[Various types of x-ray tubes.]

                     Some Various Types of X-Ray Tubes.

A large number of tubes have already been employed in different experiments
with, and applications of, the X-rays for photography, and in connection
with the fluoroscope. Mr. G. Seguy has constructed and experimented upon
several types, and he has gathered a collection which is illustrated in "La

There exist at the present time three methods of obtaining the X-rays. That
employed in the very beginning is based on the direct action of the ray. The
second permits of obtaining instantaneity in the radiograph, and is based on
a reflection action. The third is a result of the combination of the first
two methods.

In the accompanying engravings, Nos. 1, 2, 3, 4, 6, 7, 10, 11, 12, 13, 14,
17, 18, 20, 21, 24, 26, 28 and 32 are constructed according to the
principles of the first methods. Nos. 5, 8, 9, 15, 16, 23, 25, 27, 29 and 30
employ the second method; that is, the theory of the reflection of the
cathode rays and of the phenomenon of internal electrolysis of the
volatilized molecules. The tubes Nos. 19, 22 and 31 produce X-rays according
to the two combined theories.

The numbers accompanying each tube designate the design of the various
experimenters, as follows: 1 and 2, Crookes ; 3, Seguy; 4, Wood; 5, Seguy;
6, Chabaud-Hurmuzescu; 7, Seguy; 8, Thompson; 9, Seguy; 10, d'Arsonval; 11,
Seguy; 12, Puluj; 13, Seguy; 14, d'Arsonval; 15, Le Roux; 16, 17 and 18,
Seguy; 19, de Rufz; 20, Crookes; 21, 22, 23, Seguy; 24, Roentgen; 25,
Brunet-Seguy; 26, 27, Le Roux; 28, Colardeau; 29, Seguy; 30, Colardeau; 31,
Seguy; 32, Roentgen.


                       Book Reproduction Now Available

A reproduction of this book has been printed and is now available for $16.95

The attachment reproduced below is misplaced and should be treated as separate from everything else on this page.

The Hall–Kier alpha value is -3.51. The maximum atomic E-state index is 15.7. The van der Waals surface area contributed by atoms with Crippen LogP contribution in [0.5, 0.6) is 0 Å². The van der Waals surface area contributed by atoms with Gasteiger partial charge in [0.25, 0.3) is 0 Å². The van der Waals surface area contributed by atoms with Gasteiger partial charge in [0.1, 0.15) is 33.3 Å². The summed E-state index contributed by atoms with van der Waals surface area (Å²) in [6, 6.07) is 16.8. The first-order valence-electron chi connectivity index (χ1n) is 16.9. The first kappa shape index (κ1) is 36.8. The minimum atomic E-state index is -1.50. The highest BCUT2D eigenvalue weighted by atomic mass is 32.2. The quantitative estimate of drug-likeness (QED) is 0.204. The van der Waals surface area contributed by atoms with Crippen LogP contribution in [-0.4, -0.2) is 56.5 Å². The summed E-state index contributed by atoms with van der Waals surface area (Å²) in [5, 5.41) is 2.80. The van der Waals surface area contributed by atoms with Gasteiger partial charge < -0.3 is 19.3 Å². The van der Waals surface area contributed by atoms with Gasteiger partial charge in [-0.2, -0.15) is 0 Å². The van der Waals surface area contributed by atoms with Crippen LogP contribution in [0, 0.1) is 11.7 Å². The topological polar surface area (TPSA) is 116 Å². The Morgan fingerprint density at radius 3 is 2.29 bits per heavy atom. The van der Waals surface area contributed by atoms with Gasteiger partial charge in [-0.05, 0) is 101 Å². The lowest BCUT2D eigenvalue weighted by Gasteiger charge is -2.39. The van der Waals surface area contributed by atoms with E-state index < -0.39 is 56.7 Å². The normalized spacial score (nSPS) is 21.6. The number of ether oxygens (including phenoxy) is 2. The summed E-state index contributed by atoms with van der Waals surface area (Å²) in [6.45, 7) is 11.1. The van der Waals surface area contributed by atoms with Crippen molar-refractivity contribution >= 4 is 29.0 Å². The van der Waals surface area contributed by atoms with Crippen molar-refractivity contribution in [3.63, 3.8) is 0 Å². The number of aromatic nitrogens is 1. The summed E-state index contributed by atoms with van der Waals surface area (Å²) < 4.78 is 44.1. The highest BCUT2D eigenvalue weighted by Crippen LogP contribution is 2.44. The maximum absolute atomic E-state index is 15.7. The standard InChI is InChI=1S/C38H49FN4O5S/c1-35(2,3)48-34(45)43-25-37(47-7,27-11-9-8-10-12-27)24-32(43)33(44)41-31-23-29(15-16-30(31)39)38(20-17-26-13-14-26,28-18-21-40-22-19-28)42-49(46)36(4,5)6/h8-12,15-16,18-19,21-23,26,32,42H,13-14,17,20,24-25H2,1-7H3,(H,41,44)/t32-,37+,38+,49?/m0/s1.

Medical Physics Publishing Corp.
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In the Nov. 1, 1895 edition of The X-ray Century we examined the history of
gas discharge tubes.

In the Nov. 8, 1895 edition of The X-ray Century we were there when Prof.
Roentgen discovered a new kind of ray.

In the Dec. 1, 1895 edition of The X-ray Century we looked at the
investigation which led Dr. Roentgen to write this paper.

In the Jan. 1, 1896 edition of The X-ray Century we read Prof. Roentgen's
first paper describing the new kind of ray.

In the Feb. 1, 1896 edition of The X-ray Century we watched the word spread
around the world.

In the March 1, 1896 edition of The X-ray Century we saw the first uses of
x-rays for diagnostic purposes in several different countries.

In the April 1, 1896 edition of The X-ray Century we looked on as Becquerel
discovered radioactivity.

In the May 1, 1896 edition of The X-ray Century we were there as a writer
from McClure's Magazine interviewed Dr. Roentgen.

In the June 1, 1896 edition of The X-ray Century we read Dr. Roentgen's
second paper describing the ability of the x-rays to electrify air and other

In the Sept.1, 1896 edition of The X-ray Century we read an article by Dr.
Lodge explaining how the x-rays work.